By: Cassidy Beach
Eight hundred million people menstruate every single day, 2.3 billion people lack access to basic sanitation services, and in India alone roughly 113 million adolescent females are at risk of missing or dropping out of school because of their period across the world. In many countries menstruation is deemed impure and considered taboo, leading females to be explicitly shamed while menstruating. Lack of access to sanitation services and period products, an absence of information, and strong social stigmas surrounding menstruation, results in severe social and physical health issues. This is referred to as Period Poverty: inadequate access to menstrual hygiene tools and education, including sanitary products, washing facilities, and waste management. Like food and water, menstrual information and hygiene is a basic need. Period Poverty is a human rights issue that must be addressed by the United States (U.S.) federal government through the abolition and implementation of policy. Most nations and U.S. states impose a “Pink Tax” on females which prices menstrual products as a luxury good, making them more expensive and inaccessible. This further stigmatizes menstruation and perpetuates inequalities related to health and education by worsening social stigma and making the acquisition of products more difficult. According to Diya Ashtakala, an MAIA student from India, a menstruating female in India is physically isolated, prevented from touching food, and prohibited from prayer among other activities. Lack of education regarding this biological process causes undue harm to females and influences the course of their lives.
While the short term consequences of Period Poverty are vital to consider, so are the long-term issues. Because of negative perceptions of menstruation, there is a correlation between lost wages and absence from school with females’ period which increases the likelihood of child marriage and sexual and domestic abuse all of which affect mental health. Cardoso et al.’s 2021 paper “Period poverty and mental health implications among college-aged women in the United States” determined that those who experience Period Poverty every month are 24.7 percent more likely to suffer from severe depression than those who do not. Because of economic and social struggles, they are also at higher risk for anxiety disorders and other mental health issues.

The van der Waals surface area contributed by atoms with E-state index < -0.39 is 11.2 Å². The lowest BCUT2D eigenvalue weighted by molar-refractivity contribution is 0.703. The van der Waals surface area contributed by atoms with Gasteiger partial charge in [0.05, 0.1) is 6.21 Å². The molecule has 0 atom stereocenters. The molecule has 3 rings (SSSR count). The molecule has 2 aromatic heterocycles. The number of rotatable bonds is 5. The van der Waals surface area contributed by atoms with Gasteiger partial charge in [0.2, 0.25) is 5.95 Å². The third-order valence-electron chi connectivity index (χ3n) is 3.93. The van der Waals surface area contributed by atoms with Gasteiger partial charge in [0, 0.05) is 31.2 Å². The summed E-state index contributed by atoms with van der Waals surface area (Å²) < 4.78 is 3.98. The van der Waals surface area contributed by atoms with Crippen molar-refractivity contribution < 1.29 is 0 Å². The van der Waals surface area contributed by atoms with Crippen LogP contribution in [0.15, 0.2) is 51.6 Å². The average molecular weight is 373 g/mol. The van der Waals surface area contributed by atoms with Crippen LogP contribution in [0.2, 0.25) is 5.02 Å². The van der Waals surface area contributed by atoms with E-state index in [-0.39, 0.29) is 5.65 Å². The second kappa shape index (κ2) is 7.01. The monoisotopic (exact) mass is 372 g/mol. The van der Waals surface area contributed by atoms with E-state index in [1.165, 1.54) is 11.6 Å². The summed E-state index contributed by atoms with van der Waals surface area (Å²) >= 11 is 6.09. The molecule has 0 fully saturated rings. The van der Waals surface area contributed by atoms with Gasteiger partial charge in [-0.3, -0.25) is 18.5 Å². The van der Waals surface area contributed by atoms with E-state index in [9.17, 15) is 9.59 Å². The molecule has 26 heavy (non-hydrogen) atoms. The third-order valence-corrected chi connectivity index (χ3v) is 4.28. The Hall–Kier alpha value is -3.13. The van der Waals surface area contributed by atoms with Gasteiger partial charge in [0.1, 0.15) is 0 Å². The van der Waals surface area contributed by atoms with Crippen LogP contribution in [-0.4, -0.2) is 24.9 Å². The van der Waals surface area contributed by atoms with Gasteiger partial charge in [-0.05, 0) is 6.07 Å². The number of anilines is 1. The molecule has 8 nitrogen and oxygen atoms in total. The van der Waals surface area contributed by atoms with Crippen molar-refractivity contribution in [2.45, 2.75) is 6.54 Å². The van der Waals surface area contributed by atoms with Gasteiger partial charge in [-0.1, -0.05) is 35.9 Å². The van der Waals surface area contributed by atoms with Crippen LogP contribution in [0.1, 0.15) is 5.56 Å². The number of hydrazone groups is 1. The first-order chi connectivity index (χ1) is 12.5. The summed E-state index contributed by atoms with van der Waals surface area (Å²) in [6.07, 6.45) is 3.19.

Physical health issues related to menstruation are increasingly present as well. Physical health issues, inherently tied to economic hardships, result in serious infections and injury because of tactics females must use to survive. Low-income people may be forced to use old newspapers, toilet paper, socks, or plastic bags to manage their period. These tactics both reinforce the idea that menstruation is shameful while putting females at-risk. It is absolutely essential that the U.S. follows examples set by other countries, such as Scotland, to address Period Poverty.
In early 2020 Scotland passed the Period Products Bill, making menstrual products freely available in public places, essentially providing “free universal access to period products,” according to Scottish Parliament member Monica Lennon. The Period Products Bill not only destigmatized menstruation by drawing attention to Period Poverty as a global phenomenon, but provides females the opportunity for equal access to necessary products. While people who oppose such a bill may argue that providing period products will negatively impact the economy, the opposite is true. Lifting the burden of shame and economic insecurity from females contributes to increased freedoms and productivity. A study completed in Uganda showed a positive correlation between access to period products and school attendance: “absenteeism from school was 17 percent higher among girls who had no access to sanitary towels or information about puberty.” The U.S. has a responsibility to follow suit.
As a world leader that advocates for womens’ rights, it is necessary that the U.S. Congress and Senate take the crucial step to simultaneously eliminate the Pink Tax and provide menstrual products in public places. This will not only work to dismantle menstrual taboos within the U.S. itself, but also act as an example for other nations to reevaluate their perceptions of menstruation. Because of the immense influence the U.S. has over the rest of the world, actions taken by the federal government have the potential to influence other countries to take action to address Period Poverty. Though many may argue that repealing the Pink Tax should be an adequate step toward sex and gender equality, it is not. While abolishing the Pink Tax as an act alone will be immensely beneficial, implementing something similar to the Period Products Bill will enhance freedoms for females across the U.S. and likely throughout the world.